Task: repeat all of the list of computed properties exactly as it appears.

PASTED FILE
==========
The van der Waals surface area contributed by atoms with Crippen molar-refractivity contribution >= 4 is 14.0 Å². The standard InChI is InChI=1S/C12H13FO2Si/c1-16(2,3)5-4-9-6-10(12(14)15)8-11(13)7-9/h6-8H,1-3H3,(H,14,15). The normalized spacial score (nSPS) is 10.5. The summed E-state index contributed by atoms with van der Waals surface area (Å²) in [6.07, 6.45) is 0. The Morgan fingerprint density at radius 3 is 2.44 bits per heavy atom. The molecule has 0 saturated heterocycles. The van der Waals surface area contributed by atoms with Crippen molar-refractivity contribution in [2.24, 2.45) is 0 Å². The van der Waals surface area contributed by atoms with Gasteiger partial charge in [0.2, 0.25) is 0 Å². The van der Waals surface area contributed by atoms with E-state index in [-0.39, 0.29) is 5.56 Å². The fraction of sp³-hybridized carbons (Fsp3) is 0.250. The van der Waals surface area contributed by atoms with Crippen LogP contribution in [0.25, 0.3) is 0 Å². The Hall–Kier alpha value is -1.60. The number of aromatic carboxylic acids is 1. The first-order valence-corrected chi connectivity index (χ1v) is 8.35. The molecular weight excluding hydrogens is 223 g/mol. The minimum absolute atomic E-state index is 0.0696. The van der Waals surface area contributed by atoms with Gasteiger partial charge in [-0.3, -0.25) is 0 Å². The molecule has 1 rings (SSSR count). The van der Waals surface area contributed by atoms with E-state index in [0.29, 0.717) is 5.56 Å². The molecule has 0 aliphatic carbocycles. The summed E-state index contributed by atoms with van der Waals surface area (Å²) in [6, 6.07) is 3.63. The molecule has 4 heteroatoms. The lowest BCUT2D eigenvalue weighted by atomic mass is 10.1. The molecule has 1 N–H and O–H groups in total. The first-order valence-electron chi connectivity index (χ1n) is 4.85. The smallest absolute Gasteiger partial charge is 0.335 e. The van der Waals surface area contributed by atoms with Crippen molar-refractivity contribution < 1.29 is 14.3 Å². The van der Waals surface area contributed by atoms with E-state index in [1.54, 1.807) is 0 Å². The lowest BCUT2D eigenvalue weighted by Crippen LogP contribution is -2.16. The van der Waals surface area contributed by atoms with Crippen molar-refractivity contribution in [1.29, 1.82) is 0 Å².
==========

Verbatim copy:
The van der Waals surface area contributed by atoms with Crippen molar-refractivity contribution >= 4 is 14.0 Å². The standard InChI is InChI=1S/C12H13FO2Si/c1-16(2,3)5-4-9-6-10(12(14)15)8-11(13)7-9/h6-8H,1-3H3,(H,14,15). The normalized spacial score (nSPS) is 10.5. The summed E-state index contributed by atoms with van der Waals surface area (Å²) in [6.07, 6.45) is 0. The Morgan fingerprint density at radius 3 is 2.44 bits per heavy atom. The molecule has 0 saturated heterocycles. The van der Waals surface area contributed by atoms with Crippen molar-refractivity contribution in [2.24, 2.45) is 0 Å². The van der Waals surface area contributed by atoms with Gasteiger partial charge in [0.2, 0.25) is 0 Å². The van der Waals surface area contributed by atoms with E-state index in [-0.39, 0.29) is 5.56 Å². The fraction of sp³-hybridized carbons (Fsp3) is 0.250. The van der Waals surface area contributed by atoms with Crippen LogP contribution in [0.25, 0.3) is 0 Å². The Hall–Kier alpha value is -1.60. The number of aromatic carboxylic acids is 1. The first-order valence-corrected chi connectivity index (χ1v) is 8.35. The molecular weight excluding hydrogens is 223 g/mol. The minimum absolute atomic E-state index is 0.0696. The van der Waals surface area contributed by atoms with Gasteiger partial charge in [-0.3, -0.25) is 0 Å². The molecule has 1 rings (SSSR count). The van der Waals surface area contributed by atoms with E-state index in [0.29, 0.717) is 5.56 Å². The molecule has 0 aliphatic carbocycles. The summed E-state index contributed by atoms with van der Waals surface area (Å²) in [6, 6.07) is 3.63. The molecule has 4 heteroatoms. The lowest BCUT2D eigenvalue weighted by atomic mass is 10.1. The molecule has 1 N–H and O–H groups in total. The first-order valence-electron chi connectivity index (χ1n) is 4.85. The smallest absolute Gasteiger partial charge is 0.335 e. The van der Waals surface area contributed by atoms with Crippen molar-refractivity contribution < 1.29 is 14.3 Å². The van der Waals surface area contributed by atoms with E-state index in [1.54, 1.807) is 0 Å². The lowest BCUT2D eigenvalue weighted by Crippen LogP contribution is -2.16. The van der Waals surface area contributed by atoms with Crippen molar-refractivity contribution in [1.29, 1.82) is 0 Å².